What you need to know:
- Nothing, after all, demonstrates the shamelessness of the tribalised Kenyan State like the story of the IDP resettlement and compensation programme.
- In the latest disbursements to the IDPs in various camps in Nakuru and Uasin Gishu, each family was to reportedly receive Sh200,000 to enable them buy land.
- Ms Waiguru, in whose docket the IDP compensation matter falls, has emphatically stated that ‘we can’t go back to the integrated IDPs’.
The clusters of internally displaced persons (IDPs) shanties doting certain parts of the Rift Valley have long stood to remind us of the shame of the post-election violence of 2007 and 2008, which killed an estimated 1,300 and uprooted 650,000 from their homes.
A few weeks ago, Deputy President William Ruto and Ms Anne Waiguru, the Devolution minister, were on the ground to hand cheques to the residents so they can leave and go rebuild their lives elsewhere.
For the umpteenth time, Kenyans were being told that these beneficiaries of the State resettlement programme for the IDPs were the last in the camps.
If Mr Ruto felt a bit awkward that some of the folks with their hands stretched out could be the same ones he is accused of causing their suffering at the International Criminal Court, he certainly did his best to conceal it.
Nothing, after all, demonstrates the shamelessness of the tribalised Kenyan State like the story of the IDP resettlement and compensation programme.
In the latest disbursements to the IDPs in various camps in Nakuru and Uasin Gishu, each family was to reportedly receive Sh200,000 to enable them buy land.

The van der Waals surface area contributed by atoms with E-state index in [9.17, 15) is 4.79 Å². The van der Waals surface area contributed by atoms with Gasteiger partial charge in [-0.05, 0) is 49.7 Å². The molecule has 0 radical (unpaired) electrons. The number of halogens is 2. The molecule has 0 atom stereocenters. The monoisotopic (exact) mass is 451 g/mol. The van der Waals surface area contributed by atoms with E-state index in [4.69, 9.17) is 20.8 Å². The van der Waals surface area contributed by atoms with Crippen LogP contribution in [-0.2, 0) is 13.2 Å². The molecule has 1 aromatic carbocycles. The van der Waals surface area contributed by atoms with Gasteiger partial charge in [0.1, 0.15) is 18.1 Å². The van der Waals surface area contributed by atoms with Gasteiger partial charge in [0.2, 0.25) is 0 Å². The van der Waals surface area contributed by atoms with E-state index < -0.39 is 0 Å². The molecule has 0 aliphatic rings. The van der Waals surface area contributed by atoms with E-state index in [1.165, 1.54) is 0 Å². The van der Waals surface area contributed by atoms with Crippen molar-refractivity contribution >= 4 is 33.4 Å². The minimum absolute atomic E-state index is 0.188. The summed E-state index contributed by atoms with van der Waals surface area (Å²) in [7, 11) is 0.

Early this month, the Senate indicated it will set up a special committee to investigate claims of selective payments to the IDPs, with some families having got Sh400,000 each plus a piece of land, others Sh400,000 only and still others Sh10,000.
The elephant in the room is, of course, the apparent role of ethnicity in the valuation of loss from the post-election violence.
The recipients of Sh400,000 plus a piece of land or Sh400,000 only are largely Kikuyu victims of the violence who settled in various camps in Uasin Gishu, Nakuru and Laikipia counties as are the latest beneficiaries of the Sh200,000 payout.
Their less fortunate counterparts who had to make do with a miserly Sh10,000 are largely Luos, Luhyas and Kisiis who fled the violence in Naivasha and some parts of central Kenya.
In the official resettlement and compensation programme, the latter victims have been labelled ‘integrated IDPs’, suggesting that their having fled into the relative safety of their rural communities back in western Kenya was deemed to be worth up to Sh390,000 in State reparation.
Ms Waiguru, in whose docket the IDP compensation matter falls, has emphatically stated that ‘we can’t go back to the integrated IDPs’.
That sounds pretty ominous for the Luo, Luhya and Kisii IDPs, coming from a minister whose word is widely thought to carry quite some weight in high places.
Yet it is not only the IDPs that need to worry about selective payments.
Everyone in a country where even personal political grievances have historically fuelled ethnic hatred and threatened national cohesion should be concerned.
The thought that some politician may run away with it and take it to a charged election campaign rally in 2017 is particularly scary.